* [new tag]         0.9.4      -> 0.9.4
 * [new tag]         0.9.5      -> 0.9.5
 * [new tag]         0.9.8      -> 0.9.8
 * [new tag]         0.9.9      -> 0.9.9
 * [new tag]         1.0.0      -> 1.0.0
 * [new tag]         1.0.1      -> 1.0.1
 * [new tag]         1.0.2      -> 1.0.2
 * [new tag]         1.0.3      -> 1.0.3
 * [new tag]         1.0.4      -> 1.0.4
 * [new tag]         1.0.5      -> 1.0.5
 * [new tag]         1.0.6      -> 1.0.6
 * [new tag]         1.0.7      -> 1.0.7
 * [new tag]         1.0.8      -> 1.0.8
 * [new tag]         1.0.9      -> 1.0.9
 * [new tag]         1.1.0      -> 1.1.0
 * [new tag]         1.1.1      -> 1.1.1
 * [new tag]         1.1.10     -> 1.1.10
 * [new tag]         1.1.11     -> 1.1.11
 * [new tag]         1.1.12     -> 1.1.12
 * [new tag]         1.1.13     -> 1.1.13
 * [new tag]         1.1.2      -> 1.1.2
 * [new tag]         1.1.3      -> 1.1.3
 * [new tag]         1.1.4      -> 1.1.4
 * [new tag]         1.1.5      -> 1.1.5
 * [new tag]         1.1.6      -> 1.1.6
 * [new tag]         1.1.7      -> 1.1.7
 * [new tag]         1.1.8      -> 1.1.8
 * [new tag]         1.1.9      -> 1.1.9
 * [new tag]         1.2.0      -> 1.2.0
 * [new tag]         1.2.1      -> 1.2.1
 * [new tag]         1.2.2      -> 1.2.2
 * [new tag]         1.2.3      -> 1.2.3
 * [new tag]         1.2.4      -> 1.2.4
 * [new tag]         1.2.5      -> 1.2.5
 * [new tag]         1.2.6      -> 1.2.6
 * [new tag]         1.3.0      -> 1.3.0
 * [new tag]         1.3.1      -> 1.3.1
 * [new tag]         1.3.2      -> 1.3.2
 * [new tag]         1.3.3      -> 1.3.3
 * [new tag]         1.3.4      -> 1.3.4
 * [new tag]         1.3.5      -> 1.3.5
 * [new tag]         1.3.6      -> 1.3.6
 * [new tag]         1.3.7      -> 1.3.7
 * [new tag]         1.3.8      -> 1.3.8
 * [new tag]         1.3.9      -> 1.3.9
 * [new tag]         1.4.0      -> 1.4.0
 * [new tag]         1.4.1      -> 1.4.1
 * [new tag]         1.4.2      -> 1.4.2
 * [new tag]         1.4.3      -> 1.4.3
 * [new tag]         1.5.0      -> 1.5.0
 * [new tag]         1.5.1      -> 1.5.1
 * [new tag]         1.5.10     -> 1.5.10
 * [new tag]         1.5.11     -> 1.5.11
 * [new tag]         1.5.12     -> 1.5.12
 * [new tag]         1.5.13     -> 1.5.13
 * [new tag]         1.5.14     -> 1.5.14
 * [new tag]         1.5.2      -> 1.5.2
 * [new tag]         1.5.3      -> 1.5.3
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 * [new tag]         1.5.6      -> 1.5.6
 * [new tag]         1.5.7      -> 1.5.7
 * [new tag]         1.5.8      -> 1.5.8
 * [new tag]         1.5.9      -> 1.5.9
 * [new tag]         1.6.0      -> 1.6.0
 * [new tag]         1.6.1      -> 1.6.1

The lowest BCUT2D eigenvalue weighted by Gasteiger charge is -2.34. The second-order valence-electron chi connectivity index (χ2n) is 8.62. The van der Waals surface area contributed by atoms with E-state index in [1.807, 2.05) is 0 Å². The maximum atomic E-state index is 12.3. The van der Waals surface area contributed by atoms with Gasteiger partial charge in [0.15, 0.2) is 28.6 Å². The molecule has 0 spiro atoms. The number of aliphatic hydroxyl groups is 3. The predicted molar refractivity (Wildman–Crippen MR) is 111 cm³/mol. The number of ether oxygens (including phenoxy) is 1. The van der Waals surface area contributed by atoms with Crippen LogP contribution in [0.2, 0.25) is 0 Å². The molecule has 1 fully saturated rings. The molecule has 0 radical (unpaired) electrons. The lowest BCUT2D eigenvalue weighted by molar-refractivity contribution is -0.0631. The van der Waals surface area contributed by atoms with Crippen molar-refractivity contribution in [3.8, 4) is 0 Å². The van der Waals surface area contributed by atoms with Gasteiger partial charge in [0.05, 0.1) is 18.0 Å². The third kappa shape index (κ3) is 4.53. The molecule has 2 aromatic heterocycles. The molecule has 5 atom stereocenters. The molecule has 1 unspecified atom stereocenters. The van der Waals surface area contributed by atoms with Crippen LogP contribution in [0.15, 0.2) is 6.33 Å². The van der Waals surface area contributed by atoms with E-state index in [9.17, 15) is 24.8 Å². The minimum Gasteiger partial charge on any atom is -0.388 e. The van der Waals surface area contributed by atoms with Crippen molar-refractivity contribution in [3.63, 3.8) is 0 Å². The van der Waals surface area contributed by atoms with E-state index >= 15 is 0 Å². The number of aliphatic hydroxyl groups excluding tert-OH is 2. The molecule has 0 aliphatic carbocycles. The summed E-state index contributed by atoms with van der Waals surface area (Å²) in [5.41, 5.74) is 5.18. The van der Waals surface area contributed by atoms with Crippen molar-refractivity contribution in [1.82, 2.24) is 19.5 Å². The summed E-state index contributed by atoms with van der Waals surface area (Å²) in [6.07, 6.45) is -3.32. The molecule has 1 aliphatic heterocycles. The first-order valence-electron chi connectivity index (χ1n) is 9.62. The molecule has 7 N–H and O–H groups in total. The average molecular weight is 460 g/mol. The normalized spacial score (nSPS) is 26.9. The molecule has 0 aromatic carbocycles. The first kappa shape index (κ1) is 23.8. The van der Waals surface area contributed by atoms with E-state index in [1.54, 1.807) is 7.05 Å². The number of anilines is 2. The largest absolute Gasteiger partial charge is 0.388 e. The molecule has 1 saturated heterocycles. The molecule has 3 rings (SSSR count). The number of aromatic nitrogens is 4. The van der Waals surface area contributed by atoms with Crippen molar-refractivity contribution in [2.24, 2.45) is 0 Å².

* [new tag]         1.6.10     -> 1.6.10
 * [new tag]         1.6.11     -> 1.6.11
 * [new tag]         1.6.12     -> 1.6.12
 * [new tag]         1.6.13     -> 1.6.13
 * [new tag]         1.6.14     -> 1.6.14
 * [new tag]         1.6.15     -> 1.6.15
 * [new tag]         1.6.16     -> 1.6.16
 * [new tag]         1.6.17     -> 1.6.17
 * [new tag]         1.6.2      -> 1.6.2
 * [new tag]         1.6.3      -> 1.6.3
 * [new tag]         1.6.4      -> 1.6.4
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 * [new tag]         1.6.6      -> 1.6.6
 * [new tag]         1.6.7      -> 1.6.7
 * [new tag]         1.6.8      -> 1.6.8
 * [new tag]         1.6.9      -> 1.6.9
 * [new tag]         1.7.0      -> 1.7.0
 * [new tag]         1.7.1      -> 1.7.1
 * [new tag]         1.7.2      -> 1.7.2
 * [new tag]         1.7.3      -> 1.7.3
 * [new tag]         1.7.4      -> 1.7.4
 * [new tag]         1.7.5      -> 1.7.5
 * [new tag]         1.7.6      -> 1.7.6
 * [new tag]         1.7.7      -> 1.7.7
 * [new tag]         1.8.0      -> 1.8.0
 * [new tag]         1.8.1      -> 1.8.1
 * [new tag]         1.8.2      -> 1.8.2
 * [new tag]         1.8.3      -> 1.8.3
 * [new tag]         1.8.4      -> 1.8.4
 * [new tag]         1.8.5      -> 1.8.5
 * [new tag]         1.8.6      -> 1.8.6
 * [new tag]         1.9.0      -> 1.9.0
 * [new tag]         1.9.1      -> 1.9.1
 * [new tag]         1.9.2      -> 1.9.2
 * [new tag]         1.9.3      -> 1.9.3
 * [new tag]         2.0.0      -> 2.0.0
 * [new tag]         2.0.1      -> 2.0.1
 * [new tag]         2.0.2      -> 2.0.2
 * [new tag]         2.0.3      -> 2.0.3
 * [new tag]         2.0.4      -> 2.0.4
 * [new tag]         2.0.5      -> 2.0.5
 * [new tag]         2.0.6      -> 2.0.6
 * [new tag]         2.1.0      -> 2.1.0
HEAD is now at 1c655916f Merge pull request #5993 from amyspark/drop-unzip-in-macos
==> Homebrew is run entirely by unpaid volunteers. Please consider donating:
==> Tapping homebrew/core
Cloning into '/usr/local/Homebrew/Library/Taps/homebrew/homebrew-core'...
remote: Enumerating objects: 4958, done.
remote: Counting objects: 100% (4958/4958), done.
remote: Compressing objects: 100% (4729/4729), done.
remote: Total 4958 (delta 51), reused 1272 (delta 38), pack-reused 0
Receiving objects: 100% (4958/4958), 3.98 MiB | 7.98 MiB/s, done.
Resolving deltas: 100% (51/51), done.
Tapped 2 commands and 4743 formulae (5,000 files, 12.4MB).
Already up-to-date.
==> Installation successful!

==> Homebrew has enabled anonymous aggregate formulae and cask analytics.
Read the analytics documentation (and how to opt-out) here:

==> Homebrew is run entirely by unpaid volunteers. Please consider donating:
==> Next steps:
- Run `brew help` to get started
- Further documentation:

But before we wrap up... time (once again) for some self-promotion 🙊